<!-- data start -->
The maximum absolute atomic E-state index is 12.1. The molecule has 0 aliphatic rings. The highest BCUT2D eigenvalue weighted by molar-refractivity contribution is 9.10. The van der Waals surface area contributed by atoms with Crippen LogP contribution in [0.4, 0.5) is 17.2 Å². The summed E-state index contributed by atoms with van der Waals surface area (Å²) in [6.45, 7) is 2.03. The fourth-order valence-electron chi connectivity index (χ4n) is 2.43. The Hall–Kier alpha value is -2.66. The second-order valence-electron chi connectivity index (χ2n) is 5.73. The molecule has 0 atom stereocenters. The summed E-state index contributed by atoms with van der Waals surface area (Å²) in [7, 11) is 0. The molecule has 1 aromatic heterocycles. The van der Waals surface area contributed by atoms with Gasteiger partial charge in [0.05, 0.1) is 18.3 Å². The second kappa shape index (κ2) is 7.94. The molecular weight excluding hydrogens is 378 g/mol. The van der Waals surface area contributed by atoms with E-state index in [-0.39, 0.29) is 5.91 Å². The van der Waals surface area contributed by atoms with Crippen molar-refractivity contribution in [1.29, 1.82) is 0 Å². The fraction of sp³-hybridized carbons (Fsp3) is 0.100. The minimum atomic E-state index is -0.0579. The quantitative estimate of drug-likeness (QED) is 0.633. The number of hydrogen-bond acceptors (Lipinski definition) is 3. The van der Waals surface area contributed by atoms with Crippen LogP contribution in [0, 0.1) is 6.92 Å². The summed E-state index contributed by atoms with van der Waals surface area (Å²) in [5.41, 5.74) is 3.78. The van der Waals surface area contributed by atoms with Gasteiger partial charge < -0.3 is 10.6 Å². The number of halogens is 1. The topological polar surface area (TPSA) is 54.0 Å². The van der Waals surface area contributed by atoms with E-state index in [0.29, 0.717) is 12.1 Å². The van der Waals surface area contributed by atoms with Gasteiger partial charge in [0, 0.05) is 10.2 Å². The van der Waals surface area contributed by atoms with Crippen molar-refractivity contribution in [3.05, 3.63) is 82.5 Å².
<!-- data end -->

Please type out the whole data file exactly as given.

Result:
The maximum absolute atomic E-state index is 12.1. The molecule has 0 aliphatic rings. The highest BCUT2D eigenvalue weighted by molar-refractivity contribution is 9.10. The van der Waals surface area contributed by atoms with Crippen LogP contribution in [0.4, 0.5) is 17.2 Å². The summed E-state index contributed by atoms with van der Waals surface area (Å²) in [6.45, 7) is 2.03. The fourth-order valence-electron chi connectivity index (χ4n) is 2.43. The Hall–Kier alpha value is -2.66. The second-order valence-electron chi connectivity index (χ2n) is 5.73. The molecule has 0 atom stereocenters. The summed E-state index contributed by atoms with van der Waals surface area (Å²) in [7, 11) is 0. The molecule has 1 aromatic heterocycles. The van der Waals surface area contributed by atoms with Gasteiger partial charge in [0.05, 0.1) is 18.3 Å². The second kappa shape index (κ2) is 7.94. The molecular weight excluding hydrogens is 378 g/mol. The van der Waals surface area contributed by atoms with E-state index in [-0.39, 0.29) is 5.91 Å². The van der Waals surface area contributed by atoms with Crippen molar-refractivity contribution in [1.29, 1.82) is 0 Å². The fraction of sp³-hybridized carbons (Fsp3) is 0.100. The minimum atomic E-state index is -0.0579. The quantitative estimate of drug-likeness (QED) is 0.633. The number of hydrogen-bond acceptors (Lipinski definition) is 3. The van der Waals surface area contributed by atoms with Crippen LogP contribution in [0, 0.1) is 6.92 Å². The summed E-state index contributed by atoms with van der Waals surface area (Å²) in [5.41, 5.74) is 3.78. The van der Waals surface area contributed by atoms with Gasteiger partial charge < -0.3 is 10.6 Å². The number of halogens is 1. The topological polar surface area (TPSA) is 54.0 Å². The van der Waals surface area contributed by atoms with E-state index in [0.29, 0.717) is 12.1 Å². The van der Waals surface area contributed by atoms with Gasteiger partial charge in [0, 0.05) is 10.2 Å². The van der Waals surface area contributed by atoms with Crippen molar-refractivity contribution in [3.05, 3.63) is 82.5 Å².